As we head away from the wintry climes of Frozen, Walt Disney Animation Studios brings us to sunny Polynesia with Moana (in summeeerrrrr). While it’s hard to Let It Go, Moana brings with it a warm heart and and sunny disposition – and a welcome update to the Disney heroine. Also: Manta rays. It brings manta rays.
Manta Rays: The Movie, this is not. Moana is the titular heroine, a daughter of a chieftain who is in line to be the island’s next chief, but yearns to explore the great ocean. However, her father – worried about succession – doesn’t approve. Adventure finds her anyway, after her island is threatened with destruction. Her task: Find missing demi-god Maui (Dwayne Johnson), and save her island.
With Moana, Disney Animation have created an beautiful tale that continues the trend of recent “Disney Princesses” like Elsa and Merida – she doesn’t get a love interest. There’s a strong, simple, almost well-trodden moral behind all this: That you have to chase your dreams and not let others define you. But it’s delivered with such earnestness, and there’s a little spin where tradition is embraced, which makes it perfect for the family. (The kids will love it.)So what you get is a tale that harkens back to the years when directors Ron Clements and John Musker told their now-classic tales like The Little Mermaid and Aladdin. Except now Polynesian myth and legend gets the limelight, and it comes with spiffy little updates which make it feel timeless, not dated.
In Moana, newcomer Auli‘i Cravalho does an great job as the heroine, while Dwayne Johnson is perfect as the proud Maui. These two do most of the heavy lifting – they get most of the screen time, together with Hei Hei the chicken (Alan Tudyk). I have to admit – Hei Hei should have been very irritating, but instead there’s a certain charm to all the easy jokes and idiocy.And it’s really Moana’s trials that drives the show forward. From “Mad Max” coconuts to the climatic finale, each step pushes Moana to succeed against all odds. There’s really a lot to see and absorb, especially the visual gags. Especially the one with the shark.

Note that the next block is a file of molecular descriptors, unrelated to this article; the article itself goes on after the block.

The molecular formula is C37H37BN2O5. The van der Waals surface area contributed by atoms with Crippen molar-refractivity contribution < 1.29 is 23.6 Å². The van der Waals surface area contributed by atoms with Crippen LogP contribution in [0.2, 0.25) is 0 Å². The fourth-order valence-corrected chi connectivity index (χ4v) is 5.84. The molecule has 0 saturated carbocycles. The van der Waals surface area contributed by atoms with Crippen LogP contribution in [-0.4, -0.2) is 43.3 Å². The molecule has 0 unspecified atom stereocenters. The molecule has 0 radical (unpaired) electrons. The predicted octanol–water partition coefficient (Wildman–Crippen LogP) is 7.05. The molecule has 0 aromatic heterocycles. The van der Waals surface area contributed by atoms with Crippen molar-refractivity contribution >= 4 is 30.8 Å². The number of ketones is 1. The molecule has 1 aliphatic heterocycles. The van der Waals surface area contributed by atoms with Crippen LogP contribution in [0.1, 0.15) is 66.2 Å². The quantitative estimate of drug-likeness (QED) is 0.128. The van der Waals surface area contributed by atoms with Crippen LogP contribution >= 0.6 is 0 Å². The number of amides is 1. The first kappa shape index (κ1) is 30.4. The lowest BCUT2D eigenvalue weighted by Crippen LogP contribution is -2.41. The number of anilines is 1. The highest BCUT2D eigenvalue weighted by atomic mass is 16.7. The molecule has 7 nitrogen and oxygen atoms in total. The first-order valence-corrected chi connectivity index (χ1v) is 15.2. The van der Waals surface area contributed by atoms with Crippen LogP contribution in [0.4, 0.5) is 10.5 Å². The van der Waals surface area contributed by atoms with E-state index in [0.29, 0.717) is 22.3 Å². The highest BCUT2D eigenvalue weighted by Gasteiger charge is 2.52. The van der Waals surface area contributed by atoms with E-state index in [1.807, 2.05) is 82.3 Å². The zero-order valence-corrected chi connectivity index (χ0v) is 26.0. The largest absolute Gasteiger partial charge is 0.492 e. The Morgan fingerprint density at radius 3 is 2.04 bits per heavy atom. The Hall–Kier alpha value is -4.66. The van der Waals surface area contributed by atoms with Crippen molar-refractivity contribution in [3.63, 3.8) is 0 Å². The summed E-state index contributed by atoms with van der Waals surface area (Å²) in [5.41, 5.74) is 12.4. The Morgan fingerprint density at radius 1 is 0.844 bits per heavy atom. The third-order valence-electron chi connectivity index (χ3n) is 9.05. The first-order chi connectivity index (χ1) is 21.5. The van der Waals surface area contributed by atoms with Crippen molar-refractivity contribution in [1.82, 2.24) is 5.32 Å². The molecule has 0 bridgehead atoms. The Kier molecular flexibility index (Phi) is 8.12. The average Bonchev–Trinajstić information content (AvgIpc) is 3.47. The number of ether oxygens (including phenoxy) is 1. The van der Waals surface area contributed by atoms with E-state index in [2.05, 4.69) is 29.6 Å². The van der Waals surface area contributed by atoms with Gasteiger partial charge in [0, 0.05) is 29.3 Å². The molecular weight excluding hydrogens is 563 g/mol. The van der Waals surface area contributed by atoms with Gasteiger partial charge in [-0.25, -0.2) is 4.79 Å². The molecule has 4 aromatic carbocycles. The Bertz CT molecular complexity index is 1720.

LOOKS GOOD, SOUNDS PRETTY
Visually, Disney Animation have outdone themselves. It’s mere months after Pixar’s’ Finding Dory, but the movie’s rendering of the ocean is absolute magic – at points indiscernible from a real ocean. The Abyss might have brought CGI water to the screen, but watching Moana – look at how far we’ve come! From Moana’s first moment with the ocean, the film is filled with wondrous moments that will take your breath away.On the musical front, we have Hamilton’s Lin-Manuel Miranda joined by Mark Mancina and Opetaia Foa‘i, that turns in a fun, hummable soundtrack.The biggest problem? At first listen, the movie’s songs aren’t quite going to make children Let It Go. Yet, Moana has a more cohesive score that doesn’t need any fixer-upping, and I have to admit the “luelue” refrain did worm itself into my ears by the end of the movie.Moana, however, isn’t perfect – the adventure goes a little off-kilter when the duo meet the giant bejewelled crustacean Tamatoa (voiced by the unmistakable Jermaine Clement). There’s some amazing visuals here, no doubt, but it feels a little out of place. That said, it’s all worth it when you catch Tamatoa’s nd-credit scene. It’s an obvious wink and nod to a famous character, but also shows that Tamatoa knows has has some way to go before he can claw his way among the ranks of the animated crab canon.
(There’s also the short film that starts the movie, Inner Workings, that might be Disney’s weakest yet. It’s well animated, but it’s moral of “listen to your heart, not your brain = success” is as unsubtle as they come.)But these are minor quibbles. At once thrilling, inspiring, breath-taking, Moana deserves to stand tall in the Disney cannon. And really, how can you go wrong when you have a movie that treats manta rays with such reverence?
Moana isn’t Disney’s best princess – she’s one of their best heroines yet.
Moana opens in Singapore Nov 24.